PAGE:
|Born||Montreal, Quebec, Canada|
Early life and education
David Acomba was born and raised in Montreal, Quebec, and attended Bishop Whelan High School in the suburb of Lachine. In the early 1960s, he attended Northwestern University in Evanston, Illinois, where he majored in Film and Television. In 1967, he attended film school at the University of Southern California at Los Angeles where he received a Master of Performing Arts degree.
Career in film
Acomba moved to Toronto in 1969 and began producing and directing specials for Canada’s national network. A musically oriented director, Acomba began in 1970 by directing a television special for the Canadian Broadcasting Corporation, Mariposa: A Folk Festival, with Joan Baez and Joni Mitchell. He then directed the first U.S. television network rock special for PBS (NET), Welcome To The Fillmore East, with Van Morrison, Albert King and The Byrds.
In 1973, he won the Canadian Film Award for Best Direction for his feature film Slipstream, about a popular disk jockey’s struggle for personal and professional integrity, with music by Eric Clapton and Van Morrison. In the autumn of 1974, he was asked to film George Harrison's North American Dark Horse Tour. Because Harrison had lost his voice prior to the tour and never fully regained it, the film was not released.
In 1976, Acomba was selected to direct the Star Wars Holiday Special for CBS. George Lucas, Acomba's film school classmate, could not be involved with the project on a day-to-day basis. CBS executive producers Gary Smith and Dwight Hemion hired television producers who clashed creatively with Lucas and Acomba. Acomba ultimately left the production, a decision Lucas supported.
In 1980, he directed the feature-length performance film Hank Williams: The Show He Never Gave. The movie was screened at the Toronto International Film Festival, the London Film Festival, Filmex in Los Angeles, and featured on HBO.
In the early 1980s, Acomba pioneered television skating specials with Strawberry Ice for the CBC. The format, which combined personal stories with musical performances and Olympic level skating, won many awards and was shown in over 45 countries. This success led to his producing and directing the Magic Skates special for ABC.
In 1985, he began to work in comedy with Four on the Floor, a sketch series for the CBC also shown on Showtime and the BBC, as well as in over 20 other countries. His other comedy programmes in the late eighties included a special for Showtime with Andrea Martin and a Second City pilot for CBS late night with, among others, Mike Myers. In the early nineties, Acomba directed three seasons of the Canadian comedy series CODCO starring Andy Jones, Tommy Sexton, Mary Walsh, Cathy Jones and Greg Malone.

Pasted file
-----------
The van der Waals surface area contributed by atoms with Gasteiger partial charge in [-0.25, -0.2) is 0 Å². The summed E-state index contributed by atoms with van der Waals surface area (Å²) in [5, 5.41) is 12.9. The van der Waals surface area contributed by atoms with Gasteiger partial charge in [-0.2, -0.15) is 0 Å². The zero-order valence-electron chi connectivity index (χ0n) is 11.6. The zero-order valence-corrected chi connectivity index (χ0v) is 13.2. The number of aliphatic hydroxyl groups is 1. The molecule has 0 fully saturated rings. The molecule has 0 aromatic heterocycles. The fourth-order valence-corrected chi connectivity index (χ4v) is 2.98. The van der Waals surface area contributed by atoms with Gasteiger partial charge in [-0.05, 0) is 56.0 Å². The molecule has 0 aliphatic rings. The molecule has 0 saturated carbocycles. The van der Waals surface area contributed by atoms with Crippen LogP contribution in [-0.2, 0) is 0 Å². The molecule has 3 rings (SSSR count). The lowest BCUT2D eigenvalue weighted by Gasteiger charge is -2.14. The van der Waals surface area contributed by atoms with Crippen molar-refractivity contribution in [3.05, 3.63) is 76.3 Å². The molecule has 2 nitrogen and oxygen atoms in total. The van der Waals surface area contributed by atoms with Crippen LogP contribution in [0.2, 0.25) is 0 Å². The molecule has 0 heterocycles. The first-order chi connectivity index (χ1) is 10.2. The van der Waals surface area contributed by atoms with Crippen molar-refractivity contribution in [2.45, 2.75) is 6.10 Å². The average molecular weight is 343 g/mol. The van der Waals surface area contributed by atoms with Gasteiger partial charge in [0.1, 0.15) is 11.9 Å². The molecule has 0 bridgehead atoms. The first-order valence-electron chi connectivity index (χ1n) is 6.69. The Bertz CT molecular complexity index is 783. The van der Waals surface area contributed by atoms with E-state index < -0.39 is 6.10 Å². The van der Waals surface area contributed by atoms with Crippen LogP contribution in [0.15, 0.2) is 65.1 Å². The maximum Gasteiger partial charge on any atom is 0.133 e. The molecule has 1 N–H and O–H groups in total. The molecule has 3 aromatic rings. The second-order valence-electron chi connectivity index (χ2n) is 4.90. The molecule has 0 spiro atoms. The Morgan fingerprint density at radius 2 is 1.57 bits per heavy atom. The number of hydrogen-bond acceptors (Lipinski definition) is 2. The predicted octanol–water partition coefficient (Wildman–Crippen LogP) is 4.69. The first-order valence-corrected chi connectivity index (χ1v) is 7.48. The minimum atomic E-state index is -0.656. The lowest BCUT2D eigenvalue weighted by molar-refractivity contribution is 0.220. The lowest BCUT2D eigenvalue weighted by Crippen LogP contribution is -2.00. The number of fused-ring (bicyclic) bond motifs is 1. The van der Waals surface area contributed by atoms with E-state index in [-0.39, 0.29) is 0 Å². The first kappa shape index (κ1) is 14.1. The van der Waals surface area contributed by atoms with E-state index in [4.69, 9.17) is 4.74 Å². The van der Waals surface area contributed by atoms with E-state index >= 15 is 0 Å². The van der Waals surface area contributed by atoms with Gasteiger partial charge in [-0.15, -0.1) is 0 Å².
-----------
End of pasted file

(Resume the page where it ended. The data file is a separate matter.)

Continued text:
Interested in utilizing television to promote awareness of the environment, Acomba directed and co-produced two seasons of the documentary ecology series Down To Earth, which featured remarkable Canadians and the landscapes that inspire them.
In 2003, Acomba directed the performance documentary A Marriage In Music featuring concert pianist Anton Kuerti and cellist Kristine Boygo for CBC’s premier arts program, Opening Night. The Globe & Mail reported that the work was “artfully told and a joy to watch”.
In 2007, 33 years after initial filming, Acomba revisited his original director’s cut of George Harrison’s 1974 Dark Horse Tour with Billy Preston, Tom Scott and Ravi Shankar. This new cut is a portrait of the first Beatle to tour North America on his own. The film captures Harrison’s prescient world music vision as he brought together the eastern music of Ravi Shankar with western rock and jazz. The movie, which has never been screened publicly, includes cameo appearances by John Lennon and Paul McCartney as well as rock promoter Bill Graham. This new director’s version has been placed in the Harrison archive.
Acomba met his wife Sharon Keogh, a Canadian radio and television producer, in 1970. In 1999, they purchased the historic Catharine Parr Traill Mount Ararat property outside Toronto, where they currently live.
Awards and honors
Acomba's dramatic films have been shown at the London, Los Angeles and Toronto film festivals. In Canada he received awards for Best Director at the Canadian Film Awards and the Yorkton Film Festival. In the US, he has received the Golden Gate Award for Best Entertainment Program, an International Emmy and several Ace nominations. Acomba has been invited to lecture at York University, Trent University and Ryerson University.
David Acomba is founder and formerly the Executive Director of the All-Canadian Jazz Festival Port Hope in Port Hope, Ontario. In 2006, he and his wife began working on the establishment of a Catharine Parr Traill Land Trust. Their efforts are concerned with land restoration on the Mount Ararat homestead outside Gore's Landing, Ontario and the promotion of Mrs. Traill’s important early Canadian botanical work.
- [dead link]"Film Society of Lincoln Center". Retrieved October 6, 2012.
- "Fresh and innovative - Welcome To The Fillmore East Review". The New York Times. October 11, 1970.
- "David Acomba". IMDb. Retrieved July 2, 2014.
- "David Acomba". The New York Times. Retrieved July 2, 2014.
- "MARRIAGE IN MUSIC (A)". Telefilm Canada. Retrieved July 2, 2014.
- "Last Chapter wows them in Quebec". Toronto Star. Mar 15, 2002.
- "Opening Night Review". The Globe and Mail. January 4, 2003.
- Acomba, David; Gerry, Flahive. ANTON & the PIANO. YouTube. Retrieved July 2, 2014.
- "Credits and Kudos". All-Canadian Jazz Festival Port Hope. Archived from the original on October 31, 2013. Retrieved July 2, 2014.
- "Catharine Parr Traill and Mount Ararat". David Acomba. Retrieved July 2, 2014.